Thursday, October 22, 2015

Denying and Accepting Mental Illness

I’m haunted by lines from psychiatrist Kay Jamison’s  Night Falls Fast: Understanding Suicide, in which she describes from personal experience how it feels to be suicidal. The prospect of suicide, she writes, was “the end of what I could bear, . . . the final outcome of a bad disease. No amount of love from or for other people—and there was a lot—could help. . . . Nothing alive and warm could make its way through my carapace. I knew my life to be a shambles, and I believed—incontestably—that my family, friends, and patients would be better off without me. There wasn’t much of me left anymore, anyway . . .” (p. 291). 

I had a friend read this passage aloud at Noah’s memorial. I seized on it, desperately, as an explanation: Noah was cut off, on another planet, literally beside himself. I made a copy for my in-laws, thinking it would help them. “It’s the chemicals in the brain,” someone told me at the memorial; “mental illness is a terrible thing.” Dazed, I figured she was right. But several months later, I was mortified that I’d been so quick to assume that Noah was mentally ill and to imply with the reading that he, too, had bipolar disorder, when the evidence was murky for anything beyond diagnoses of depression and anxiety.  

While Noah was declining before our eyes, I went in and out of thinking he was mentally ill as opposed to struggling with sensitive young adult angst and confusion. I knew he had lost a close friend to suicide, but I didn’t know that could lead to PTSD and put him at high risk for suicide. I knew his depression was getting worse and needed treatment, but I didn’t grasp that it could be a terminal illness. I didn’t know he was having anxiety attacks and that those can be scary, disabling, near-death experiences. I knew he had a psychotic episode three months before his death--I hid the car keys and pleaded with him to get help---but when his symptoms subsided, I thought it might have been triggered by stress or drugs.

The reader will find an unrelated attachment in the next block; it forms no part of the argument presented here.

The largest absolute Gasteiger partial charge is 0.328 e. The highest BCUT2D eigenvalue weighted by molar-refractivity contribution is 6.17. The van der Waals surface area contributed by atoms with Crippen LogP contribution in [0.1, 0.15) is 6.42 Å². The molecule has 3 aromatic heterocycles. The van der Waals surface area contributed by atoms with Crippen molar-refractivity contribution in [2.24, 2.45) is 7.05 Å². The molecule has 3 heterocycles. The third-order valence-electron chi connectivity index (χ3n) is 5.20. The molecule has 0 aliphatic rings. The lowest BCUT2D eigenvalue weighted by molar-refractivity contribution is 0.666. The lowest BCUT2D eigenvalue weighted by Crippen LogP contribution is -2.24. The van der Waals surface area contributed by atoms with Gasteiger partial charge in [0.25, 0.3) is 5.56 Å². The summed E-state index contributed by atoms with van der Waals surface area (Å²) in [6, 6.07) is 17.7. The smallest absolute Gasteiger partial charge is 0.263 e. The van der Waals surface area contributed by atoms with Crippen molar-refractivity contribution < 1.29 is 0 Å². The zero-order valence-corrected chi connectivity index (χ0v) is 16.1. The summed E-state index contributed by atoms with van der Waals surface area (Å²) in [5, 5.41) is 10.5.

I’m ashamed to say I didn’t take seriously the few hints Noah dropped about possible mental illness. “I have so many voices in my head, I don’t even know which one is mine,” he told me. I should have asked what he meant and really listened. Instead, I assured him we all have many voices in our heads and can spend years trying to find our own authentic voice. I saw what he said through the lens of “normal” experience. But Noah may have meant, literally, voices—including those telling him to kill himself.